My name is Marta Medina and I am a warehouse worker. In the five years I worked in a warehouse, I learned to tolerate dangerous and unjust working conditions.
One of the most humiliating experiences happened four years ago when I was eight months pregnant. I received a Walmart order to ship 2,000 boxes in one hour. I could barely lift any boxes and I felt like I might lose my baby. The whole time I was thinking: “Please baby stay in there.” I was also thinking of my family in El Salvador. My little boy is there. He is 11-years-old. I need to provide for him so I couldn’t risk complaining and losing my job. All I could do is hold my stomach and ask God for help. My employer didn’t care about the pain I was in.
After my caesarian, I returned to work and my supervisor said to me: “I don’t care that you had surgery. You’re here to work and if not, you can leave. There is plenty to replace you and do the job better.”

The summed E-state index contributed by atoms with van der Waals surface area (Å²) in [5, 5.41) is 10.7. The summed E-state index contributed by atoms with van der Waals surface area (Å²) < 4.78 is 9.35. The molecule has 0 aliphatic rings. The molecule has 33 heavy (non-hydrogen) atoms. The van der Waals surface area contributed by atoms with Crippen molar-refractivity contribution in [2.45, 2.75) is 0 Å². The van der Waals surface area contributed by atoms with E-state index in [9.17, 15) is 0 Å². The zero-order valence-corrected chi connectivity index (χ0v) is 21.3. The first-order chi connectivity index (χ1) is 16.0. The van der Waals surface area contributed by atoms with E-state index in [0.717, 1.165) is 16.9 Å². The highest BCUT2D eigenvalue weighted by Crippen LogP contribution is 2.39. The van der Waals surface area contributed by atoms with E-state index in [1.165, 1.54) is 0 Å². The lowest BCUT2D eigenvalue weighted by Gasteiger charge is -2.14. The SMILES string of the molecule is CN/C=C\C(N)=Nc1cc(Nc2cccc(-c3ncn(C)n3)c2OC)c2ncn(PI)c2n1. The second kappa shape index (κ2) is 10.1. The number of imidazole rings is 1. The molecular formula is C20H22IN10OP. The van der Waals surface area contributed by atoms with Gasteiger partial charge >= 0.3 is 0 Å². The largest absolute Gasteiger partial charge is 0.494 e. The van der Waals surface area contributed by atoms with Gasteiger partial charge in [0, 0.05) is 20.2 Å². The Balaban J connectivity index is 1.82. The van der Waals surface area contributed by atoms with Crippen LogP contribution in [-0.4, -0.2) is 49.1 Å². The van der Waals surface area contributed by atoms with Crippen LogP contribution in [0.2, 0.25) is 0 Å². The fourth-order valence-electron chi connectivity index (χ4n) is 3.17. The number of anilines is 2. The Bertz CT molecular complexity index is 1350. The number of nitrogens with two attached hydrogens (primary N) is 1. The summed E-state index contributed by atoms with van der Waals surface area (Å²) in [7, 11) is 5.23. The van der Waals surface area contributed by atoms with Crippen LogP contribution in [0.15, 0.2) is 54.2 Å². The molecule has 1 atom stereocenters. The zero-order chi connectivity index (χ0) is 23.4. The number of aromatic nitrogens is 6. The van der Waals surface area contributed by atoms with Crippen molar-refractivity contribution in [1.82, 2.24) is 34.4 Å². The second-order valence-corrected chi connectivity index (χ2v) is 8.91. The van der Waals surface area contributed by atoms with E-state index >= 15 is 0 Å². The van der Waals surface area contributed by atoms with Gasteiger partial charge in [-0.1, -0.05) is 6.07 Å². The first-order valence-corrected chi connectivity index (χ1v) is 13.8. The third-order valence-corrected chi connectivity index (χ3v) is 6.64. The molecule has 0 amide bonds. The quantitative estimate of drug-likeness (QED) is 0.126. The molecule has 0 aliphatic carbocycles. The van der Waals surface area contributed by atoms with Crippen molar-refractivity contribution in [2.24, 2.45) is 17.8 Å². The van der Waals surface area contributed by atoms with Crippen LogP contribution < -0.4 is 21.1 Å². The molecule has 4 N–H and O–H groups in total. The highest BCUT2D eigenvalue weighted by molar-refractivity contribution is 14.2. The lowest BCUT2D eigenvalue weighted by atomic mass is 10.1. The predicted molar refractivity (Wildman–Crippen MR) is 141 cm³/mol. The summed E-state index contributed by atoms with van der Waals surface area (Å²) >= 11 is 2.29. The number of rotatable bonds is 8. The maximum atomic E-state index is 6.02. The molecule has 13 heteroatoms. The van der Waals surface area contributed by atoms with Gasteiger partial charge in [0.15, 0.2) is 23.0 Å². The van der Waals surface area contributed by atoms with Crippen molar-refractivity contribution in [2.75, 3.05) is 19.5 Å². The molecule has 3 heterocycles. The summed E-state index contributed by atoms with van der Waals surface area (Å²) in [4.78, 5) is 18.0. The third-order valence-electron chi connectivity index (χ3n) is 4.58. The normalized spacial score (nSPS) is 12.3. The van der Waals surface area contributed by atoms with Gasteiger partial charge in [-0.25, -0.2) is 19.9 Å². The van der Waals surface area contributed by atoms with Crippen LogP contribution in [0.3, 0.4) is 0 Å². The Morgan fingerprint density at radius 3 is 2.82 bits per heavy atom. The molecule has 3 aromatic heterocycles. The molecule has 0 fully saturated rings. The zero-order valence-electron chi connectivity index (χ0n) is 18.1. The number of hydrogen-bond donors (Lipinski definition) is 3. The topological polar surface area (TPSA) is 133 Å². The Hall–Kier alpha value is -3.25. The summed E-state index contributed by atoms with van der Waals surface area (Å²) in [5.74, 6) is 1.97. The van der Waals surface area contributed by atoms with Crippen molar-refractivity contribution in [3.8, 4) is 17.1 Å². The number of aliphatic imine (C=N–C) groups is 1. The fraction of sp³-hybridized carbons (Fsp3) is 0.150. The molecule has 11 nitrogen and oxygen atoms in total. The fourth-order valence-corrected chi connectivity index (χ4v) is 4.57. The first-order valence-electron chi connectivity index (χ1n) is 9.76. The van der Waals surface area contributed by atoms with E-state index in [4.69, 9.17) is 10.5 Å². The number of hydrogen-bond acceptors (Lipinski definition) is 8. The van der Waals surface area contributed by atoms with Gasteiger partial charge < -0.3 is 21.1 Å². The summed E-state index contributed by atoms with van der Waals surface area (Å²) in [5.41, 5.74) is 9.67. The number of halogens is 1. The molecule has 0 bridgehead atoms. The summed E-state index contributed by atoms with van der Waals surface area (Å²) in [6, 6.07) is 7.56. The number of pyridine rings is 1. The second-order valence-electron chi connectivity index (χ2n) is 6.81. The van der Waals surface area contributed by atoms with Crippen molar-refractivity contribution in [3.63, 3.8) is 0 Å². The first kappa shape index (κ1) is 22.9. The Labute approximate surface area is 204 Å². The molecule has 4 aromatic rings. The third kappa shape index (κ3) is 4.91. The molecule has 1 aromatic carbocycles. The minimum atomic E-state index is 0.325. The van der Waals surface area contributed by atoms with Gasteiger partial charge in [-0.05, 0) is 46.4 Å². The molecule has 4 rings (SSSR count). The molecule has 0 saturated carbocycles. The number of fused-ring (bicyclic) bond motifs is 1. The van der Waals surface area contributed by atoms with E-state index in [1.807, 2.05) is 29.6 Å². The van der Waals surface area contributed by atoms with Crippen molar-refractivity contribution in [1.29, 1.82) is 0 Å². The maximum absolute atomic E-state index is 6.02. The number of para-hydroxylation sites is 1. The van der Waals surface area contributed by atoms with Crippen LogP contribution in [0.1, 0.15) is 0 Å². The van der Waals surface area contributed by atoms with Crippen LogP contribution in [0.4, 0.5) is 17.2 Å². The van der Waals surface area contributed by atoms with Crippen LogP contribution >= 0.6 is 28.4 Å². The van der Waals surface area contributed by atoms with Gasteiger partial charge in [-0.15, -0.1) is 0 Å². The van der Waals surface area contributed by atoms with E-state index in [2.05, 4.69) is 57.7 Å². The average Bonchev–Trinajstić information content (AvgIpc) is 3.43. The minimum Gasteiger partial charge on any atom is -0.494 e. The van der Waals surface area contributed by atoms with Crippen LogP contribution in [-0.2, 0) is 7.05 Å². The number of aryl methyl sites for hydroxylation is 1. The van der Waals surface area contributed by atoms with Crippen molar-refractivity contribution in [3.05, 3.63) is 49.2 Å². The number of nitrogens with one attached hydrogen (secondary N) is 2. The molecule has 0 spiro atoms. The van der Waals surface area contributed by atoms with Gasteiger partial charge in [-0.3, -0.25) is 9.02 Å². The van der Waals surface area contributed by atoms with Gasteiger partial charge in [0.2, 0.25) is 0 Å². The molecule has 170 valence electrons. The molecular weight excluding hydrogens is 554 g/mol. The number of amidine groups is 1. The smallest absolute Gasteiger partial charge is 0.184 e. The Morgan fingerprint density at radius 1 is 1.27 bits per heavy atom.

This is not right. No one should have to work in dangerous conditions and worry about their children and about losing a job if you speak up. It was a difficult time in my life, but now I have hope. I am working with other warehouse workers to improve our jobs and our lives and bring respect to all warehouse workers.
This September we will march from the warehouses in Riverside to Downtown Los Angeles. Please support our pilgrimage for dignity on the job. If you can’t march with workers and our families you can sign the letter we plan to deliver to Walmart when we arrive in the city.
Si Se Puede!